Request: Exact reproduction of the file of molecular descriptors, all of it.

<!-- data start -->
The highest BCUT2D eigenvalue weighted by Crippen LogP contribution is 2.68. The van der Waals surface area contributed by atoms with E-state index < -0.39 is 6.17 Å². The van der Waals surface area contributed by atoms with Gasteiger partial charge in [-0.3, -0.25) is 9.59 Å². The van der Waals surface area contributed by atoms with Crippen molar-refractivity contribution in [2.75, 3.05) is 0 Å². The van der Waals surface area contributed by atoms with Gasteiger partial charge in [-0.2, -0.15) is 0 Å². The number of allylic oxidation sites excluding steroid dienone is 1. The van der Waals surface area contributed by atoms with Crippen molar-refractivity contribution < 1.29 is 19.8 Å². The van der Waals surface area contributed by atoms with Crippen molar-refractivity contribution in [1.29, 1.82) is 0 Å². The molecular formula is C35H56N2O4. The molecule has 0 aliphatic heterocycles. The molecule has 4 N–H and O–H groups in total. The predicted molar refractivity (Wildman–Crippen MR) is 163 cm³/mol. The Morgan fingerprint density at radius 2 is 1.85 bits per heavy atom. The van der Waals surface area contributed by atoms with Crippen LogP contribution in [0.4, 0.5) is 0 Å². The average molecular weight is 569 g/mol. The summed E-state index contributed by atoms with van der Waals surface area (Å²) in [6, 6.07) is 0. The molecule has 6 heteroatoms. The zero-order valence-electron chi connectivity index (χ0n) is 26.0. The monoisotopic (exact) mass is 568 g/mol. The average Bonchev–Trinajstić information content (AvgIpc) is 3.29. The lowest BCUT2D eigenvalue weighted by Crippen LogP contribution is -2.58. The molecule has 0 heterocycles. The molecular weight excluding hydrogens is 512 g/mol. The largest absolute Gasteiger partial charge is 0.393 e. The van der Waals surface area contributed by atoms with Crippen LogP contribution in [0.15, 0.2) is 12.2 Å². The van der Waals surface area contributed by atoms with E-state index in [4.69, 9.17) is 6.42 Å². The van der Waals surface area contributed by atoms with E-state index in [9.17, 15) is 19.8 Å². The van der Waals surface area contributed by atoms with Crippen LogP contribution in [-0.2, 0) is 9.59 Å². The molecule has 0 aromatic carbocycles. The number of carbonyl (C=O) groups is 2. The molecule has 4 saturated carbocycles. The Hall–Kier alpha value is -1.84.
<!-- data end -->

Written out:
The highest BCUT2D eigenvalue weighted by Crippen LogP contribution is 2.68. The van der Waals surface area contributed by atoms with E-state index < -0.39 is 6.17 Å². The van der Waals surface area contributed by atoms with Gasteiger partial charge in [-0.3, -0.25) is 9.59 Å². The van der Waals surface area contributed by atoms with Crippen molar-refractivity contribution in [2.75, 3.05) is 0 Å². The van der Waals surface area contributed by atoms with Gasteiger partial charge in [-0.2, -0.15) is 0 Å². The number of allylic oxidation sites excluding steroid dienone is 1. The van der Waals surface area contributed by atoms with Crippen molar-refractivity contribution < 1.29 is 19.8 Å². The van der Waals surface area contributed by atoms with Crippen molar-refractivity contribution in [1.29, 1.82) is 0 Å². The molecular formula is C35H56N2O4. The molecule has 0 aliphatic heterocycles. The molecule has 4 N–H and O–H groups in total. The predicted molar refractivity (Wildman–Crippen MR) is 163 cm³/mol. The Morgan fingerprint density at radius 2 is 1.85 bits per heavy atom. The van der Waals surface area contributed by atoms with Crippen LogP contribution in [0.4, 0.5) is 0 Å². The average molecular weight is 569 g/mol. The summed E-state index contributed by atoms with van der Waals surface area (Å²) in [6, 6.07) is 0. The molecule has 6 heteroatoms. The zero-order valence-electron chi connectivity index (χ0n) is 26.0. The monoisotopic (exact) mass is 568 g/mol. The average Bonchev–Trinajstić information content (AvgIpc) is 3.29. The lowest BCUT2D eigenvalue weighted by Crippen LogP contribution is -2.58. The molecule has 0 heterocycles. The molecular weight excluding hydrogens is 512 g/mol. The largest absolute Gasteiger partial charge is 0.393 e. The van der Waals surface area contributed by atoms with Crippen LogP contribution in [0.15, 0.2) is 12.2 Å². The van der Waals surface area contributed by atoms with E-state index in [4.69, 9.17) is 6.42 Å². The van der Waals surface area contributed by atoms with E-state index in [9.17, 15) is 19.8 Å². The van der Waals surface area contributed by atoms with Crippen LogP contribution in [-0.2, 0) is 9.59 Å². The molecule has 0 aromatic carbocycles. The number of carbonyl (C=O) groups is 2. The molecule has 4 saturated carbocycles. The Hall–Kier alpha value is -1.84.